Speech therapy improves velopharyngeal function when velopharyngeal dysfunction (VPD) is minimal or due to articulation errors and in postoperative patients. Compensatory articulation techniques secondary to VPD also can be corrected with speech therapy. However, in patients with a specific anatomic deficiency that precludes adequate closure of the velopharynx, speech therapy cannot replace surgery.
Upon completion of speech and language testing, the SLP determines if VPD and hypernasality are related to articulation errors or if the condition is phoneme specific. If either is the case, the VPD usually is not related to structural abnormalities, and correction with speech therapy most likely is possible.
VPD also can be a result of decreased muscle tone in the oral musculature and soft palate. Decreased muscle tone can be observed on fiberoptic nasoendoscopy when the soft palate closes inconsistently or when closure appears slow in connected speech.  A period of speech/language therapy focusing on improving overall oral motor skills and improving strength and elevation of the velum may be able to correct VPD in this case.
In some children, especially those with hearing impairments, visual feedback can assist in therapy to improve VPD. Several devices are available to assist with this method. Simple tools (e.g., cold mirror, paper paddle) can serve to show the patient when nasal escape occurs. Other devices are commercially available, such as the See-Scape, which is placed at the nose and causes a ball to rise when airflow is nasal rather than oral.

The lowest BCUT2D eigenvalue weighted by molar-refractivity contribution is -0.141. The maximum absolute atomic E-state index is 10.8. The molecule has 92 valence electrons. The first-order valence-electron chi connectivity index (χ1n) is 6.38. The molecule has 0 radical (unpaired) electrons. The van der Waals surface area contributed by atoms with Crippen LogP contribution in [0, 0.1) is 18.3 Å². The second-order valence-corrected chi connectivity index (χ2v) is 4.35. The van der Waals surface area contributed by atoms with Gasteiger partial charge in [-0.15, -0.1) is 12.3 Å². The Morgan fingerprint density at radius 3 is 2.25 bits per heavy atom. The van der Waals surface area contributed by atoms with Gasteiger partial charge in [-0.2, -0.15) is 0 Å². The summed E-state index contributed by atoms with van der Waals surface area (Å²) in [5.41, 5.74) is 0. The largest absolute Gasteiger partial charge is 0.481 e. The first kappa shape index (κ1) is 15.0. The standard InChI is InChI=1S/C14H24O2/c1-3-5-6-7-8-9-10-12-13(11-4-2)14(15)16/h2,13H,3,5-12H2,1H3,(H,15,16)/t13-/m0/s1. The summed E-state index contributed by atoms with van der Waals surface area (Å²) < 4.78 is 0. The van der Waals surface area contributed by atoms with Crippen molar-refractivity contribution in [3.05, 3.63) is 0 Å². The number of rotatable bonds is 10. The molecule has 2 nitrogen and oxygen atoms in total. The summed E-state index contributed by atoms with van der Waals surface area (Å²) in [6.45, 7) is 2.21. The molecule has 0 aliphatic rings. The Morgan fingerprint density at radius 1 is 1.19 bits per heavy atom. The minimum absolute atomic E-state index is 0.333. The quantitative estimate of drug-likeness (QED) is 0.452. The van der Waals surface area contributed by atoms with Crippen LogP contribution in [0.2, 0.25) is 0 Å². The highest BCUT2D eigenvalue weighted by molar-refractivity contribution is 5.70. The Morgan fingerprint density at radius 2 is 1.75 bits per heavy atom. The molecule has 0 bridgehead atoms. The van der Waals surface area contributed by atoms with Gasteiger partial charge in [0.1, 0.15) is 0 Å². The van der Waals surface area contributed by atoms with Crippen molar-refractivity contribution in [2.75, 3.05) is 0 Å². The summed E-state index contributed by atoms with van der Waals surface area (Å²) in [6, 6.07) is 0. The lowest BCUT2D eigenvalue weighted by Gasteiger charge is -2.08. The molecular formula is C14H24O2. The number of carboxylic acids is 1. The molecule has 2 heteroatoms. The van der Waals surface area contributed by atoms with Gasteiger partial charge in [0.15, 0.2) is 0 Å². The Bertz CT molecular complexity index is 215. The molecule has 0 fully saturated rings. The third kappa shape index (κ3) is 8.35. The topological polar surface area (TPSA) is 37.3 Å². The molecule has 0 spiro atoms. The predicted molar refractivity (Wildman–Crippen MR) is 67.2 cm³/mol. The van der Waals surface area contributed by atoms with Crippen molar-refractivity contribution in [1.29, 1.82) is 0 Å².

A more sophisticated method is the use of a Nasometer, which graphically displays a ratio of oral sound energy to nasal sound energy. The visual readout can help the therapist and patient develop compensatory techniques to reduce nasalance. In older children, videotaped nasopharyngoscopy has been used to achieve the same goals.
Nasal continuous positive airway pressure therapy
Continuous positive airway pressure (CPAP) therapy is beneficial for patients whose VPD seems related to oral motor issues or velar weakness rather than structural problems of the velum. CPAP therapy is a palate-strengthening program using CPAP equipment, including a nasal mask, which is completed 6 days per week for 8 weeks in the patient’s home. With the mask in place, the patient repeats a series of consonant-vowel combinations and sentences designed to cause the velum to open and close against air pressure from the nasal mask. CPAP pressures are increased on a regimented schedule, producing exercises similar to a weightlifting program for the soft palate.